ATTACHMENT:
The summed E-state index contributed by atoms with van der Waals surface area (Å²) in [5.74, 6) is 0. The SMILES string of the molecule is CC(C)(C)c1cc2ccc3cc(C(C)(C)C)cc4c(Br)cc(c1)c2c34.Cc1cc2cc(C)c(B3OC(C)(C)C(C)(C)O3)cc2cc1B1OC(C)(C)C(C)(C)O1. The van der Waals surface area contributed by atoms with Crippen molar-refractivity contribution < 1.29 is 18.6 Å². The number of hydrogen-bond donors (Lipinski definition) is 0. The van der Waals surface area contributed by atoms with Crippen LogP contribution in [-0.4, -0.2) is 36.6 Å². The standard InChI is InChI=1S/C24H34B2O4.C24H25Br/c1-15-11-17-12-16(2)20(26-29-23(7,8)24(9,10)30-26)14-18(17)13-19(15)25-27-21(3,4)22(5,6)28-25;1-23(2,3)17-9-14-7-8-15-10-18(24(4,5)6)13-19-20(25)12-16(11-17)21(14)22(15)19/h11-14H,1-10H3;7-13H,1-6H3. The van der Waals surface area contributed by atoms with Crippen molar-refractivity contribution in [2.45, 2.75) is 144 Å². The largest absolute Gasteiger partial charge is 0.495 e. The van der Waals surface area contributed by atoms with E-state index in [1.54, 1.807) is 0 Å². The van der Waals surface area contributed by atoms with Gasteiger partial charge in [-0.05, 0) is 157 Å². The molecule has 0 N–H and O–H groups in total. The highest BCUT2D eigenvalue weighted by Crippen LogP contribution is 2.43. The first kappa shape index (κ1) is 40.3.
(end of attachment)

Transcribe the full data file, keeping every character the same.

The summed E-state index contributed by atoms with van der Waals surface area (Å²) in [5.74, 6) is 0. The SMILES string of the molecule is CC(C)(C)c1cc2ccc3cc(C(C)(C)C)cc4c(Br)cc(c1)c2c34.Cc1cc2cc(C)c(B3OC(C)(C)C(C)(C)O3)cc2cc1B1OC(C)(C)C(C)(C)O1. The van der Waals surface area contributed by atoms with Crippen molar-refractivity contribution < 1.29 is 18.6 Å². The number of hydrogen-bond donors (Lipinski definition) is 0. The van der Waals surface area contributed by atoms with Crippen LogP contribution in [-0.4, -0.2) is 36.6 Å². The standard InChI is InChI=1S/C24H34B2O4.C24H25Br/c1-15-11-17-12-16(2)20(26-29-23(7,8)24(9,10)30-26)14-18(17)13-19(15)25-27-21(3,4)22(5,6)28-25;1-23(2,3)17-9-14-7-8-15-10-18(24(4,5)6)13-19-20(25)12-16(11-17)21(14)22(15)19/h11-14H,1-10H3;7-13H,1-6H3. The van der Waals surface area contributed by atoms with Crippen molar-refractivity contribution in [2.45, 2.75) is 144 Å². The largest absolute Gasteiger partial charge is 0.495 e. The van der Waals surface area contributed by atoms with E-state index in [1.54, 1.807) is 0 Å². The van der Waals surface area contributed by atoms with Gasteiger partial charge in [-0.05, 0) is 157 Å². The molecule has 0 N–H and O–H groups in total. The highest BCUT2D eigenvalue weighted by Crippen LogP contribution is 2.43. The first kappa shape index (κ1) is 40.3.